In defence to the summary judgment motion, the plaintiffs put forward affidavit evidence suggesting they discovered their claims against the defendant after retaining counsel. Their counsel also swore affidavits but during cross-examinations they refused to answer any questions about when or how they discovered those claims.
In advance of the summary judgment motion, the defendant moved for answers to refusals with respect to discoverability, particularly dealing with information and documentation the plaintiffs claimed privilege over.
Master Short considered whether the plaintiffs could rely on privilege in these circumstances and concluded at paragraph 48 as follows:The plaintiff ought not to be allowed to rely on discoverability arguments to seek to avoid a limitations defence, without making full disclosure with respect to all relevant facts relating to what knowledge was acquired and when.
Master Short also considered the defendant’s argument that even if privilege applied, the plaintiffs waived privilege. Master Short agreed, taking into account the following factors inter alia:1) the plaintiffs undertook to prove their action was not statue-barred and they put their state of mind and their lawyer’s mind in issue to argue that the action was not statute-barred;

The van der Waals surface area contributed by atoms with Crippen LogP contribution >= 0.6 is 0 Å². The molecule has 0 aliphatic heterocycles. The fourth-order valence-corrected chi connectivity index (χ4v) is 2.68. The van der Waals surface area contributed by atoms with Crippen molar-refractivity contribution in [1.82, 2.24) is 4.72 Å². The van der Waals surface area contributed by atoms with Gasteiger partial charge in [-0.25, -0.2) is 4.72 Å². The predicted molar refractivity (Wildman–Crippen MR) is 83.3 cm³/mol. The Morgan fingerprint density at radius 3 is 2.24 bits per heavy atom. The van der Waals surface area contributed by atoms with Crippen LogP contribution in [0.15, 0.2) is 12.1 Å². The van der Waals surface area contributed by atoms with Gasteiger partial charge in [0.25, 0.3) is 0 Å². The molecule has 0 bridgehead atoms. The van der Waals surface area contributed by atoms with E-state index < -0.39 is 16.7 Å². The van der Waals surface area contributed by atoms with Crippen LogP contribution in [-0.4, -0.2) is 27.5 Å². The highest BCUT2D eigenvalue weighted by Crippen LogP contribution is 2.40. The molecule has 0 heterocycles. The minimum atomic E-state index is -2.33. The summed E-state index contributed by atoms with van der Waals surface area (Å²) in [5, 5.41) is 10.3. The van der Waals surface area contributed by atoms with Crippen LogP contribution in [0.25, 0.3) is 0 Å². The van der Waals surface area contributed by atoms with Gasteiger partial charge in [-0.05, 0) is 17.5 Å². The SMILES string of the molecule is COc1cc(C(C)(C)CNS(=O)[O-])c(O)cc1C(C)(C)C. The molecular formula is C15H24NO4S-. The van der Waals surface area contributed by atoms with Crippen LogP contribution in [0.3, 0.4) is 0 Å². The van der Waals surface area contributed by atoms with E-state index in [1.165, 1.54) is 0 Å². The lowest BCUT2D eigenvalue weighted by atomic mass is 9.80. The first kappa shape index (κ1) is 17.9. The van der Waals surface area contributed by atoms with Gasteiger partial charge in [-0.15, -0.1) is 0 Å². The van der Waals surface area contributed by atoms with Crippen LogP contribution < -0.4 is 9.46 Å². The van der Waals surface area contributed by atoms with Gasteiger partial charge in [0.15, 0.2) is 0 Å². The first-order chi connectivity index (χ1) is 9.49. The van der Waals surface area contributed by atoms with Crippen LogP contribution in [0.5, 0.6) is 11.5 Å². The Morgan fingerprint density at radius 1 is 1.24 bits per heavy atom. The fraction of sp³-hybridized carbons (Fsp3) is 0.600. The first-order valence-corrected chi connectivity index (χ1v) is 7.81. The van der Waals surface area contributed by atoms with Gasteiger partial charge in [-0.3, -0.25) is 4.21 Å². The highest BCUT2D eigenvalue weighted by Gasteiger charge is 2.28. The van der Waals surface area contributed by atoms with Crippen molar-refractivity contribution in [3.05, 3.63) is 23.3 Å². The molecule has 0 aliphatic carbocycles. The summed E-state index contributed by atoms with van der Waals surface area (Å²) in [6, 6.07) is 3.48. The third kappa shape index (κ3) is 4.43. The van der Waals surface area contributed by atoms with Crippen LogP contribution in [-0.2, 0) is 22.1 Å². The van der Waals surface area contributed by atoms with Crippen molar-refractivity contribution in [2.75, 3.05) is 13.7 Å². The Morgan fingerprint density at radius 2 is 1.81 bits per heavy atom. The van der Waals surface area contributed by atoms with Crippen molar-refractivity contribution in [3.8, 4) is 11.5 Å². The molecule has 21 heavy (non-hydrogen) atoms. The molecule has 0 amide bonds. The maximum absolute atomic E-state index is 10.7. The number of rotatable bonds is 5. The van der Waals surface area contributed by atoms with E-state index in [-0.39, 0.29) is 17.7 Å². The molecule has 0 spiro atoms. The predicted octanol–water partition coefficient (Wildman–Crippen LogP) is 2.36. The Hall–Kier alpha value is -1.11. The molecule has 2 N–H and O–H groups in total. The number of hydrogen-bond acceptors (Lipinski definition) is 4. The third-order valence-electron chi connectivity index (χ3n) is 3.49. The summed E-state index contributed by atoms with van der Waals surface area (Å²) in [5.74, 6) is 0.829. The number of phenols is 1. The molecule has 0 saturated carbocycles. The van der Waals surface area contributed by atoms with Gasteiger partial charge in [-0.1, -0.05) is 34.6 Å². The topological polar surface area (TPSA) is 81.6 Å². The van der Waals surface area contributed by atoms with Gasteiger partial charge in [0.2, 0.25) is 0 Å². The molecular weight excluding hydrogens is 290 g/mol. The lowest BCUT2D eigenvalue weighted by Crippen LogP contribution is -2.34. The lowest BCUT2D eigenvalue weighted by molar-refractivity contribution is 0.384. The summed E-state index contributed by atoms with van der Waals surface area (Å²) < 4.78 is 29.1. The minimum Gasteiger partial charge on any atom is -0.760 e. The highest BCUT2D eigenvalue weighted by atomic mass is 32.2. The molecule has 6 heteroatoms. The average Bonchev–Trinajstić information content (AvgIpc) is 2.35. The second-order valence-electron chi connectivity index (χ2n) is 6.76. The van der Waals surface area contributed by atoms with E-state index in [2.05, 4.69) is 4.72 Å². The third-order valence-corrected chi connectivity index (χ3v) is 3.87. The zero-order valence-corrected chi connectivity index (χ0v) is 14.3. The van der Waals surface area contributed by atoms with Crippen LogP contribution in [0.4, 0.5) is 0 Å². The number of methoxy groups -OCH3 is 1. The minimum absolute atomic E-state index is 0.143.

2) the plaintiffs relied upon the affidavit evidence of their lawyer; and
3) the plaintiffs subpoenaed former counsel to give evidence.
Master Short went on to review the guidance provided by the Supreme Court of Canada in Hryniak v. Mauldin, 2014 SCC 7 regarding the importance of full disclosure in light of the court’s power on the hearing of summary judgment motions to assess the quality and sufficiency of the evidence and the requirement that the parties "put their best foot forward".The plaintiffs were ordered to answer the questions they refused related to the timing of receipt and review of relevant documents and the timing of investigations into possible claims against the defendant.